Time Preferences - The Daily Gwei #336
Slowly at first, then all at once.
One principle that the Bitcoin community has been spreading for a while now is the notion of having a “low time preference”. Defined simply: someone with a low time preference will place more importance on their well-being in the long-term future rather than the short-term one. Bitcoiners say that they have a low time preference because they are investing in BTC with the goal of holding it for many years (if not decades) and by doing so they can protect themselves from the debasement of fiat over the long term (and, of course, make a gain). I think that this same principle can be applied to many different things within the crypto ecosystem.
I think that the tweet above really puts this low time preference into a tangible monetary perspective. The iPhone 6s base model sold for $649 USD on September 25th of 2015 and if you had instead put that $649 into ETH at that time, your investment would now be worth $2,481,930 (yes, that number is right). Of course, buying an iPhone had much more utility at the time and Ethereum was young in late 2015 so investing in it was very risky - but those that did have been rewarded handsomely. This is obviously an extreme example of having a low time preference but I think it works to illustrate the point quite well. On top of that, it’s quite interesting to see how dramatically the amount of ETH you could get for 1 iPhone over the years has fallen.
In crypto, many people seem to be frequently effected by recency bias which drives them to make poor investment decisions. I don’t actually blame people for this because crypto is insanely fast-paced and if you spend all day in this industry it’s very hard not to fall into a headspace where you can’t see further ahead by more than a few hours. Though zooming out can do wonders for you as an investor because it really puts into perspective just how quickly things can change when they really get going. For example, it was over 2 years before EIP-1559 hit the Ethereum mainnet but now that it’s live it has burned over 300,000 ETH ($1 billion+) in just 6 weeks. Though during those 2+ years, it certainly did feel like an eternity of waiting that was compounded even further by various other factors (weak ETH price, uncertainty around EIP-1559 actually getting to mainnet at all, lots of misinformation being spread about Ethereum etc). But those who had the low time preference and stuck through the brutality of the 2019 bear market have been handsomely rewarded both financially and socially.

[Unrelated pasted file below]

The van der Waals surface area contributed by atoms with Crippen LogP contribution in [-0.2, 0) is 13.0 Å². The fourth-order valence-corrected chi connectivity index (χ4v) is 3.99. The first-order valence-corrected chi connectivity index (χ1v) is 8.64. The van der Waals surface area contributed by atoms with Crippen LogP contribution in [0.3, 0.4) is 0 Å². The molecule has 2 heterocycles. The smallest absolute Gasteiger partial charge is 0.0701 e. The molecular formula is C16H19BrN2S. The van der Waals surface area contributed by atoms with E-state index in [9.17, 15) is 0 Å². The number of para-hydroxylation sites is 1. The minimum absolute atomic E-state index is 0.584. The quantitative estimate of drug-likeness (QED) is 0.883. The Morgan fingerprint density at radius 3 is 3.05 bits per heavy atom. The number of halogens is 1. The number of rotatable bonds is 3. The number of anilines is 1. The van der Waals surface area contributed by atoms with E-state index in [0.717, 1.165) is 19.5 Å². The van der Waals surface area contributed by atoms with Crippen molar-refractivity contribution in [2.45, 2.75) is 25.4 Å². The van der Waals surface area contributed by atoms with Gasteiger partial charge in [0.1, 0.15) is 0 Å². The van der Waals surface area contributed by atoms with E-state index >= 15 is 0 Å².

There are plenty of other examples in and outside of crypto on why having a low time preference can be greatly beneficial but this isn’t to say that having the opposite (a high time preference) is necessarily bad. For example, if you’re an active trader then you’re going to be much more focused on the short-term movements of both the markets and the narratives playing out in the ecosystem because if you’re not, you could very easily get stuck in a bad trade. Though this isn’t limited to just traders - you can be a long-term investor and still use a high time preference strategy by cutting your losing investments after only holding them for a short amount of time (due to your thesis changing, the project failing etc).
As you all well know by now, I have an extremely low time preference when it comes to Ethereum and ETH. I am more than happy to wait decades to watch my thesis’ play out but I also understand that time preferences are unique to the individual. Someone who’s 40 and has a family isn’t going to have the same time preference as an 18 year old fresh out of high school. So really it’s up to the individual to figure out what time preference suits them most and then sticking to it through thick and thin.
Have a great day everyone,
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